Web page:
• No SVG support
  • No SVG support
  • No SVG support
  • No SVG support
  • No SVG support

Scotland’s Maritime Legacy

The Clyde was naturally a shallow waterway as low as two feet at low tide and this hampered Glasgows ambitions as a port. In 1768 a sequence of dykes was built, narrowing the channel and greatly increasing the flow of water, which in turn scoured the bed and deepened the river. The Clydes entry into the world of shipbuilding could begin and Europes first sea-going steam ship was launched at Port Glasgow in 1812.

Shortly after this one of the worlds most iconic ships was launched at Dumbarton, a little further along the coast. The was designed by the Glasgow firm of Scott and Linton and its design incorporated the midship attributes of Firth of Forth fishing boats, creating a hull shape stronger than any before it and allowing the ship to take more sails and be driven harder than almost any other clipper. In the late nineteenth century the Cutty Sark become one of the fastest sail-ships in the world, making record times between Britain and Australia.

The dawn of a new era

However, a new era was around the corner, and the dawning of the twentieth century saw the Clyde shipyards producing a new generation of ocean liners; ships like the and the Lusitania.

The was built at Greenock in 1900. She clocked in at 500 feet in length, weighed over 8,000 tonnes and could achieve a maximum speed of over 30 MPH; speed and tonnage which eclipsed anything achieved by wooden sailboats like the Cutty Sark. The herself was to be dwarfed only six years later by a new ship under construction on the Clyde. When the Lusitania was launched in the summer of 1906 she became the largest ship afloat: almost eight hundred feet long and weighing 31,550 gross tonnes she was designed to be the last word in speed and luxury offering passengers a swift trip across the Atlantic in five star comfort.

Casualties of WW1

However, the First World War was to spell doom for both ships.

In May 1915 the was on her way back from New York, and had the coastline of Ireland within sight, when she was torpedoed by the German U-Boat U-20. The great ship went down in 18 minutes, taking 1,195 lives with her; among them were 123 Americans and the tragedy undoubtedly hastened US entry into WWI. Then, just six months later, on the day before New Years Eve 1915, the SS Persia was sailing 71 miles south east of Crete when at 1.10 pm, just as many of the passengers were sitting down to lunch she was struck on the port bow by a German torpedo. Minutes later the port boiler exploded and the ship sank so rapidly that only four of her lifeboats escaped. 334 of the 500 passengers went with the ship to the bottom of the Mediterranean ten thousand feet below, along with a great quantity of gold and jewels belonging to the Maharaja Jagatiji Singh.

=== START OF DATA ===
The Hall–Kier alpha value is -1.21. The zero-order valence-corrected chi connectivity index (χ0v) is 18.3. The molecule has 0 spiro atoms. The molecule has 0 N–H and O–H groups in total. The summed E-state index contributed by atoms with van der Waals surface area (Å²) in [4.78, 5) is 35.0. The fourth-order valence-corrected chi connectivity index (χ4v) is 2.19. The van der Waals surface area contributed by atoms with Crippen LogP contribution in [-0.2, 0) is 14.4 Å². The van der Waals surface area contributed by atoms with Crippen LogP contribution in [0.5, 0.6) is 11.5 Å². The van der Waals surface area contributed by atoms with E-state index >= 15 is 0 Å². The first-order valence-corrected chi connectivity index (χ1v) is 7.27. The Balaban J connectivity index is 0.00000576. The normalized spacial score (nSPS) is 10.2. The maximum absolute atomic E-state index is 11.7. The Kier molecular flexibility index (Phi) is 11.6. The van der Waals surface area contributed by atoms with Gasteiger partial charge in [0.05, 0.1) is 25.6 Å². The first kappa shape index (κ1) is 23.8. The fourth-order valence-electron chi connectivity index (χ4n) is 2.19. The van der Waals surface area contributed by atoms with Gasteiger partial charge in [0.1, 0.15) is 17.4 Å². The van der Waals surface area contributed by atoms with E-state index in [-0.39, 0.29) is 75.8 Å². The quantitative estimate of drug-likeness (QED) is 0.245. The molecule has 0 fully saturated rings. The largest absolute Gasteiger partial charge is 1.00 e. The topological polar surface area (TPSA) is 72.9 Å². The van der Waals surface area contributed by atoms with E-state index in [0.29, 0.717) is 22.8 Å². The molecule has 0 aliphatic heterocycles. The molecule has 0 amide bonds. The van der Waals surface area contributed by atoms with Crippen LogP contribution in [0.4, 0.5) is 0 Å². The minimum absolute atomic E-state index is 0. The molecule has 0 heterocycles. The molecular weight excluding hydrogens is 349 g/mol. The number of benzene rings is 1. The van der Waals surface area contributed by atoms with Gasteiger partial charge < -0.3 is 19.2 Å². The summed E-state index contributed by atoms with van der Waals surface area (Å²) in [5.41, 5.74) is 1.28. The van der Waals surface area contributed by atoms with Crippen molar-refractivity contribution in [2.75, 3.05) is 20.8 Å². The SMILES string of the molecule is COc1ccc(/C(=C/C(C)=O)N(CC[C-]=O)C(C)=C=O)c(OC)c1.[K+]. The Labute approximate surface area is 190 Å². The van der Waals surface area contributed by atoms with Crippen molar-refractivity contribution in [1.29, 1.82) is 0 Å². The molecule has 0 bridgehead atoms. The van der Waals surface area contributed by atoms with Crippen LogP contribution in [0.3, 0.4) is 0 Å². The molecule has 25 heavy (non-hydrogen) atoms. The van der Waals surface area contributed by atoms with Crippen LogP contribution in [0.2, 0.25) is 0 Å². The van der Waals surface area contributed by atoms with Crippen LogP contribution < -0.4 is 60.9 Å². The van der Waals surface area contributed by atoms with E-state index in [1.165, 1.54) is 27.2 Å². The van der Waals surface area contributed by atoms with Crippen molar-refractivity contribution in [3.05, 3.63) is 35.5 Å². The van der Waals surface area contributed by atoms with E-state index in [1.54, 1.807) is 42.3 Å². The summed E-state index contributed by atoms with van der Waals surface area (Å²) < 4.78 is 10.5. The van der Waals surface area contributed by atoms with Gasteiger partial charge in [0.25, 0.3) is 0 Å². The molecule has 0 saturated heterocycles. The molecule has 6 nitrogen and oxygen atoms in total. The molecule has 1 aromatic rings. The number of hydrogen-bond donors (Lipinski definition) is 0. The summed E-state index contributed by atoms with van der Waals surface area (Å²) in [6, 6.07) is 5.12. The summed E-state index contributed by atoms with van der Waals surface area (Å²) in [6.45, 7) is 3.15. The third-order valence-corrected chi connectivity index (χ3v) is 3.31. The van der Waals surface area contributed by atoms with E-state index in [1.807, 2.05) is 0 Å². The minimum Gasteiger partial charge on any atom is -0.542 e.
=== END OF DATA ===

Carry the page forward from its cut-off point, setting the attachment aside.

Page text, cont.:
Among the survivors was half-Scot John Walter Edward Douglas-Scott-Montagu, the 2nd Baron Montagu of Beaulieu. His secretary and girlfriend Eleanor Thornton, who was the model for Rolls Royces Spirit of Ecstasy mascot, sadly lost her life in the sinking. In the space of six short months two magnificent examples of Scottish industry and engineering lay on the floor of the ocean.

The next generation of liners

By the end of the 1920s one of the next generation of liners, and one of the most iconic vessels in history, was under construction at John Browns shipyards in Clydebank, Glasgow. At over one thousand feet in length, weighing in at 80,000 tonnes, and with a top speed of over 30 knots, the would dwarf the ships that had gone before her and reassert Britains dominance of the Blue Riband.

The Blue Riband was an unofficial title, awarded to the ship achieving the fastest transatlantic crossing, and it was frowned upon by the major shipping lines, who could not be seen to condone racing as it was contrary to safety policy. However, since the first transatlantic steamship crossings had begun in the mid-nineteenth century, ships and indeed nations had competed fiercely for the prize, the competition arguably reaching its peak with the intense rivalry between Britains and Frances Normandie in the 1930s. The reclaimed the prize in 1937 until the following year, when the Queen Mary won it back again, in the process setting a record speed for an Atlantic crossing which was to stand until 1952.